Bills Would Ban BPA From Food and Drink Containers
Saturday, March 14, 2009
Leaders from the House and Senate introduced legislation yesterday that would establish a federal ban on bisphenol A in all food and beverage containers.
The bills, introduced by Rep. Edward J. Markey (D-Mass.) and Sens. Dianne Feinstein (D-Calif.) and Charles E. Schumer (D-N.Y.), would greatly expand efforts to limit the chemical from products for young children.
The move came a day after Sunoco, the gas and chemical company, sent word to investors that it is now refusing to sell bisphenol A, known as BPA, to companies for use in food and water containers for children younger than 3. The company told investors that it cannot be certain of the chemical compound's safety. Last week, six baby-bottle manufacturers, including Playtex and Gerber, announced that they will stop using BPA in bottles.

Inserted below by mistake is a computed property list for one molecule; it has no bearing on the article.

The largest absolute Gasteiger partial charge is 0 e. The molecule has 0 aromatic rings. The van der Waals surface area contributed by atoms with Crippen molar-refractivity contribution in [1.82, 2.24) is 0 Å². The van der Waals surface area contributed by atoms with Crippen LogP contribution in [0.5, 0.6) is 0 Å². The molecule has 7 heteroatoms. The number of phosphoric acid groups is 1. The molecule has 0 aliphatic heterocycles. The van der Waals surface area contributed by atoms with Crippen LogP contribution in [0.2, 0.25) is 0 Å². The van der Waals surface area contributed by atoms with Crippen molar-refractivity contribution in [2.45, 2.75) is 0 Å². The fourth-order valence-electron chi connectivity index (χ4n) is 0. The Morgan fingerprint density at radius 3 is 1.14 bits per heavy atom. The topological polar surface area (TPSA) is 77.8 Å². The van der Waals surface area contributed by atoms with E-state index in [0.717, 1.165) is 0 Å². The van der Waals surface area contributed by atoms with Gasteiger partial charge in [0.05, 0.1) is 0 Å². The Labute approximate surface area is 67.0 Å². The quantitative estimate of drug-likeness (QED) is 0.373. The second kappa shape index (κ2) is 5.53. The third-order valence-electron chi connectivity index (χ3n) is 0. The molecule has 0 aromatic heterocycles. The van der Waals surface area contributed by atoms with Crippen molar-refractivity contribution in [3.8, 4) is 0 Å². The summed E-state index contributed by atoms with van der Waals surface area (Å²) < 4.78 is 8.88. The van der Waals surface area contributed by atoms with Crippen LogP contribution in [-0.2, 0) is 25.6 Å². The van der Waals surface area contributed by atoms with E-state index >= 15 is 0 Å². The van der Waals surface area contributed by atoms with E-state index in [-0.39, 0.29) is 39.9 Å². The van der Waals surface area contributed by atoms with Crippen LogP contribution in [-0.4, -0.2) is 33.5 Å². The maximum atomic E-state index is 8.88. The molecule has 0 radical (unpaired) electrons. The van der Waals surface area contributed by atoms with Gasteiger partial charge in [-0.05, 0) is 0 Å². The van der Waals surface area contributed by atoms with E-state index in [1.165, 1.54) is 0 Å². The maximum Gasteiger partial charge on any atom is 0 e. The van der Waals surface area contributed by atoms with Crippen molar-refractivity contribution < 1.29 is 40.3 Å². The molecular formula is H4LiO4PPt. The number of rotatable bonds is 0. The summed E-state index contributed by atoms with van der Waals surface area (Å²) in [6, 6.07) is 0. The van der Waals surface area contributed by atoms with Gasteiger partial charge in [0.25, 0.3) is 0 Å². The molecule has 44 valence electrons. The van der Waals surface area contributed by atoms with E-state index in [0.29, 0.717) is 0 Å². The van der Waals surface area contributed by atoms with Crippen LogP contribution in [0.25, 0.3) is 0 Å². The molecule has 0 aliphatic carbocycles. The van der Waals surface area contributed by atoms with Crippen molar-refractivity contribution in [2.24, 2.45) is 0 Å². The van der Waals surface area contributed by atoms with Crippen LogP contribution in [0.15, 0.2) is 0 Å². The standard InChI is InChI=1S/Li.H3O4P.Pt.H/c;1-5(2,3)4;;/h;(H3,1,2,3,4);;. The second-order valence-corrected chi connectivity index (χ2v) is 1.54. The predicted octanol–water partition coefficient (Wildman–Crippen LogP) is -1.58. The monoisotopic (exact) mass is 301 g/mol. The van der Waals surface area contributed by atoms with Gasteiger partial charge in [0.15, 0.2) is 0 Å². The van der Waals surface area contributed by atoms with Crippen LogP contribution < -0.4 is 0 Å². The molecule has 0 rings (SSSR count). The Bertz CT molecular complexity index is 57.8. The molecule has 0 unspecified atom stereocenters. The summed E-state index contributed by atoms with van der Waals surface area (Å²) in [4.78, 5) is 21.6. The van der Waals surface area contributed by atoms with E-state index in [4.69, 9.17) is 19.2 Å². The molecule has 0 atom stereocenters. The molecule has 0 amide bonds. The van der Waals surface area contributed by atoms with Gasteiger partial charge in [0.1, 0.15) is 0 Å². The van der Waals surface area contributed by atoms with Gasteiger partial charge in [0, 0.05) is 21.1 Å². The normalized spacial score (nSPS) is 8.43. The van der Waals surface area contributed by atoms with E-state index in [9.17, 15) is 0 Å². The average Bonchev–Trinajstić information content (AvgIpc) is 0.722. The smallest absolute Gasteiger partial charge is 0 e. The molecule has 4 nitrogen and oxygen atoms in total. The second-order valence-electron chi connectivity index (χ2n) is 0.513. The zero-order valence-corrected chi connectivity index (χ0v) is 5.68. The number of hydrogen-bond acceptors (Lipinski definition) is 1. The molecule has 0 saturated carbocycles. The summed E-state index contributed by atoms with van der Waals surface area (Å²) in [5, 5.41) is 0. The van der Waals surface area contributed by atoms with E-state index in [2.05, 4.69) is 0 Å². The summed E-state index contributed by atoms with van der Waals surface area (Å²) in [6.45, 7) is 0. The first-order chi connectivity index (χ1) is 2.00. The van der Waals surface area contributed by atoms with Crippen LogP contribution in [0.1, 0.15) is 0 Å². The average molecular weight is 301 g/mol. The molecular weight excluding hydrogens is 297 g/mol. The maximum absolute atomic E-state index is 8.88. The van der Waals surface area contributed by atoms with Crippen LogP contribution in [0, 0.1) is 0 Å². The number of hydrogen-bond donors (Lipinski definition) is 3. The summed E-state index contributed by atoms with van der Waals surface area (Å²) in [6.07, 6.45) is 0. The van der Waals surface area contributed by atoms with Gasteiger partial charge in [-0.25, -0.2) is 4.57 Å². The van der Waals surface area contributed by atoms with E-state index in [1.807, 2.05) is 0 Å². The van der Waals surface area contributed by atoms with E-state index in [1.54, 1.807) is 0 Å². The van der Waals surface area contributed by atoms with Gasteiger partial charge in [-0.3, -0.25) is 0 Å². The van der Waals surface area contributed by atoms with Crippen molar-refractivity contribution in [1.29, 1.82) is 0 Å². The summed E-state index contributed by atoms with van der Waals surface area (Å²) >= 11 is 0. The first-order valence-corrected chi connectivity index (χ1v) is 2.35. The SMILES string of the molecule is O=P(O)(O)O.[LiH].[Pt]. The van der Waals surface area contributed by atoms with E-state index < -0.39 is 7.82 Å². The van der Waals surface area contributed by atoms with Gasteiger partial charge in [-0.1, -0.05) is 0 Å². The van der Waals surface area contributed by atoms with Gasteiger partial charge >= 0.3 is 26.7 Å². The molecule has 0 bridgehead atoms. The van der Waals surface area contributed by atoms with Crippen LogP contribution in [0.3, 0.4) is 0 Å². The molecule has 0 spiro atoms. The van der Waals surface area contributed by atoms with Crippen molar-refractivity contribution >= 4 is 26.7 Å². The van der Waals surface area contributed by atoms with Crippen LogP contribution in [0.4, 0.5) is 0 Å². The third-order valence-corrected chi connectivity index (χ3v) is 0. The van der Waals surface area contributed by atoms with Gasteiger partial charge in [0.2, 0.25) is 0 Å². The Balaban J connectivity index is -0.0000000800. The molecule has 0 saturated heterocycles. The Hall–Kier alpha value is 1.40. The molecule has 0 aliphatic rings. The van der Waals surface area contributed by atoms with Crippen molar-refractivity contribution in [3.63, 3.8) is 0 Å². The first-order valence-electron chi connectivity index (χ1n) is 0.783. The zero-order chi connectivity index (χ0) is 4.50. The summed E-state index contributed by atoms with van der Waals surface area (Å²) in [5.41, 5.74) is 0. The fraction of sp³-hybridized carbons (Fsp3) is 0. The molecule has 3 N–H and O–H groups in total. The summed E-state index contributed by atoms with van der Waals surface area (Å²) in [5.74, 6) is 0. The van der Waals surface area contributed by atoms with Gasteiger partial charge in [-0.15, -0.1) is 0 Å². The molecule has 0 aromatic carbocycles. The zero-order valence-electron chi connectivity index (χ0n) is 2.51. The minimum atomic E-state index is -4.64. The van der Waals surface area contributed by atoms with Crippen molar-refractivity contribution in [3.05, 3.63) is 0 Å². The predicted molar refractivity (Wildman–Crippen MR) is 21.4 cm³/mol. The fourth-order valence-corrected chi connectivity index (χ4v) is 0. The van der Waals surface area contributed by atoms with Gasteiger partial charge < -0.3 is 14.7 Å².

Tests have found toxic levels of the chemical in products, including those marked as "microwave safe."
The amounts detected were at levels that have caused neurological and developmental damage in laboratory animals. The problems include genital defects, behavioral changes and abnormal development of mammary glands.
The changes to the mammary glands were identical to those observed in women at higher risk for breast cancer.
Studies have shown that the chemical can cause breast cancer, testicular cancer, diabetes, hyperactivity, obesity, low sperm count, miscarriage and a host of other reproductive problems in laboratory animals.
More recent studies using human data have linked BPA to heart disease and diabetes. It has been found to interfere with the effects of chemotherapy in breast cancer patients.